This PNW heatwave is a great reminder that summer quarter at Hugo House is fast approaching! We’re delighted to debut our brand-new instructors with our virtual speed dating—welcome to The House Alyse Knorr, who will be teaching Sci-Fi Social Justice on August 8.
Alyse Knorr is a queer poet, associate professor of English at Regis University, co-editor of Switchback Books, and co-producer of the Sweetbitter podcast. She is the author of three poetry collections, two nonfiction books, and four poetry chapbooks.
Q&A with Alyse
What piece of advice changed the way you write?
Once, ten years ago, I sat on a porch next to my favorite poet (and first literary crush!) Olga Broumas. She held a stack of my poems in her hands–poems about how hard it had been for me to grow up gay and closeted in the Deep South. Olga first instructed me to sit up straighter, and to hold my head and chin up higher. It was like she was physically preparing me for the advice she wanted to give me. Then she told me that she had long ago learned from the poet Adrienne Rich (another lesbian activist writer from Olga’s era) that one must write not from the voice of the victim, but from the voice of justice. I’ve held that advice near and dear ever since. As a framework, it allows me to always retain my sense of power and dignity even as I write about very difficult and even traumatic subjects.
What is your favorite word in any language?
I love the way the French say “I miss you” or “I miss her.” Instead of constructing it like we do, with subject (“I”), verb (“miss”), direct object (“you”), the French place the person who is being missed in the front, as the subject. In French, we say “Tu me manques” instead of “I miss you,” where the “tu” means “you.” The direct translation, then, is something like “You are making me miss you,” or “You are the one that I miss,” only even those aren’t exactly right. I love how they grammatically foreground the one who is missed rather than the one doing the missing, because that’s how it feels to miss someone–they are at the very front of your mind.
Where do you find inspiration? How do you get unstuck?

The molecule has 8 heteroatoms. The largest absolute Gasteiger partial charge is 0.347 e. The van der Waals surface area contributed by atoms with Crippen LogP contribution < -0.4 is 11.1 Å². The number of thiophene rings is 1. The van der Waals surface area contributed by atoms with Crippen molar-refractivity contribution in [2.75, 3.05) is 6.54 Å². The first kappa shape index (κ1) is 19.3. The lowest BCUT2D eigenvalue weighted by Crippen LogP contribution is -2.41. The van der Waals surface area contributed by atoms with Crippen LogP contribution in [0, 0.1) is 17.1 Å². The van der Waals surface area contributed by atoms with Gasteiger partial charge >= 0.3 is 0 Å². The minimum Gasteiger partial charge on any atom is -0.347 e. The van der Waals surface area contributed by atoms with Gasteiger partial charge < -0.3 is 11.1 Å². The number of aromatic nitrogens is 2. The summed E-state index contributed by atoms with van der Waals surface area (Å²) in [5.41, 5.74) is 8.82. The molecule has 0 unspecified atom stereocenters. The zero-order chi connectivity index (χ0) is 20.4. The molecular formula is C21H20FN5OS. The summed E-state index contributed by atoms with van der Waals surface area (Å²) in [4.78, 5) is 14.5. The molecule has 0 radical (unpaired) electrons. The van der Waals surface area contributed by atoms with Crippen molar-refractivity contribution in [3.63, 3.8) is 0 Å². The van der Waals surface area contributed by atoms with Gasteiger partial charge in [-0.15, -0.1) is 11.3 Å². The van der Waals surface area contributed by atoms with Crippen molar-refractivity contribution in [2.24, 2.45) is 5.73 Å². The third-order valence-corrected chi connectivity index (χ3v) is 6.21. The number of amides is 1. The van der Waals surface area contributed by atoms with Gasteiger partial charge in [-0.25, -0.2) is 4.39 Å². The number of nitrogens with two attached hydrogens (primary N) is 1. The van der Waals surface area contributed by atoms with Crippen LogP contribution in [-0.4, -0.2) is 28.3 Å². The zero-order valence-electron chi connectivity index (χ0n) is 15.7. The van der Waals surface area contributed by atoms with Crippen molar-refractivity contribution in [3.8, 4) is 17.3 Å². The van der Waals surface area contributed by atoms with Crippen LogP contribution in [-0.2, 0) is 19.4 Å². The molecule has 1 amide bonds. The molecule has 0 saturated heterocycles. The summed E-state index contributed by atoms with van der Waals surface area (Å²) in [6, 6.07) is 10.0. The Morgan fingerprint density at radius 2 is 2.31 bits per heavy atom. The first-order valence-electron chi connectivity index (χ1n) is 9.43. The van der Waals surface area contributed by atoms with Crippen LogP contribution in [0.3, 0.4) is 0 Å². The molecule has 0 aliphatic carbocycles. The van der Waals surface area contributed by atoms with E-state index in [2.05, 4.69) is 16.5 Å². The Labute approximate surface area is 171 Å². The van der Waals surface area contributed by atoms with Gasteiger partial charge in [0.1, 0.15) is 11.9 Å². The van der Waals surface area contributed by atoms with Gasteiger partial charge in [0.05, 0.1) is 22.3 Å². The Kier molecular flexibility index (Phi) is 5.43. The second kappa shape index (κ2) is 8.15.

Word lists! I love to make poems out of random lists of words. It’s the best prompt–totally liberating, which is a bit paradoxical, I realize. One year for Valentine’s Day, my wife (who is also a poet) gave me a big box of words. It was so romantic, and inspired many poems.
What are you currently writing?
I’m currently writing a post-apocalyptic novel about an emotionally scarred Coast Guard veteran who must journey across what remains of the southern United States to find her estranged twin sister after almost all of humanity disappears overnight.
What are you currently reading?
I just finished Tomorrow and Tomorrow and Tomorrow, a beautiful novel about friendship, video games, and creative labor. I absolutely loved it, and would recommend it to anyone, but especially Millennial gamers!
Tell us about a piece of writing that really moves and/or inspires you.
One of my favorite poems of all time is Naomi Shihab Nye’s “Gate A-4
.” Like all of my favorite poems, no matter how many times I read it, I always discover in it something new and exciting to love–some element of craft I hadn’t noticed before. And like all great poems, no matter how many times I read it, I never cease to be moved by Nye’s vision for a hopeful, kind, and generous world.
Thank you, Alyse, for being in community with us! Check out her upcoming workshop Sci-Fi Social Justice before registration opens next month.
Summer Registration Dates:
June 5: Scholarship Donation Day (Learn more.)
June 6: Member registration opens
June 13: General registration opens
Interested in teaching with Hugo House? The House puts out an open call for class submissions four times per year, approximately seven months before each quarter. Learn more here.